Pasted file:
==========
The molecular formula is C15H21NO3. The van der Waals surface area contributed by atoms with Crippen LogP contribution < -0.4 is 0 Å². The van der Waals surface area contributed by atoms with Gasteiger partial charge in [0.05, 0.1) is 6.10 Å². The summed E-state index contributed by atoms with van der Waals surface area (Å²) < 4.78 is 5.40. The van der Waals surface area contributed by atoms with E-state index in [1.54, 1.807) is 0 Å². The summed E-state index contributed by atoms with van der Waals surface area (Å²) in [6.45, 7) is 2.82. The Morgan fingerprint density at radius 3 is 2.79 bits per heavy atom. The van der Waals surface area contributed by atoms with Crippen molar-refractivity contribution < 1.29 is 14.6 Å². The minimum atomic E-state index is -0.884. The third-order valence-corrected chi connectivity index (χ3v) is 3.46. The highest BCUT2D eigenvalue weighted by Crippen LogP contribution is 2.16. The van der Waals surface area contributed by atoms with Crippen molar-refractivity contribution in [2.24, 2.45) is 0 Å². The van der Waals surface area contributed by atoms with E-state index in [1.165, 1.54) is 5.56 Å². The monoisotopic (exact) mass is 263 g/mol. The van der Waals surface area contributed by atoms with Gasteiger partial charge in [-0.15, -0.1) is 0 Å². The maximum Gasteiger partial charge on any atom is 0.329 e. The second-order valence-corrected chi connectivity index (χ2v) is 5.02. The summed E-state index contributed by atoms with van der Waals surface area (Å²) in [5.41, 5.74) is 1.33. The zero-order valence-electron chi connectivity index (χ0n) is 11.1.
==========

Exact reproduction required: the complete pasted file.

The molecular formula is C15H21NO3. The van der Waals surface area contributed by atoms with Crippen LogP contribution < -0.4 is 0 Å². The van der Waals surface area contributed by atoms with Gasteiger partial charge in [0.05, 0.1) is 6.10 Å². The summed E-state index contributed by atoms with van der Waals surface area (Å²) < 4.78 is 5.40. The van der Waals surface area contributed by atoms with E-state index in [1.54, 1.807) is 0 Å². The summed E-state index contributed by atoms with van der Waals surface area (Å²) in [6.45, 7) is 2.82. The Morgan fingerprint density at radius 3 is 2.79 bits per heavy atom. The van der Waals surface area contributed by atoms with Crippen molar-refractivity contribution < 1.29 is 14.6 Å². The minimum atomic E-state index is -0.884. The third-order valence-corrected chi connectivity index (χ3v) is 3.46. The highest BCUT2D eigenvalue weighted by Crippen LogP contribution is 2.16. The van der Waals surface area contributed by atoms with Crippen molar-refractivity contribution in [2.24, 2.45) is 0 Å². The van der Waals surface area contributed by atoms with E-state index in [1.165, 1.54) is 5.56 Å². The monoisotopic (exact) mass is 263 g/mol. The van der Waals surface area contributed by atoms with Gasteiger partial charge in [-0.15, -0.1) is 0 Å². The maximum Gasteiger partial charge on any atom is 0.329 e. The second-order valence-corrected chi connectivity index (χ2v) is 5.02. The summed E-state index contributed by atoms with van der Waals surface area (Å²) in [5.41, 5.74) is 1.33. The zero-order valence-electron chi connectivity index (χ0n) is 11.1.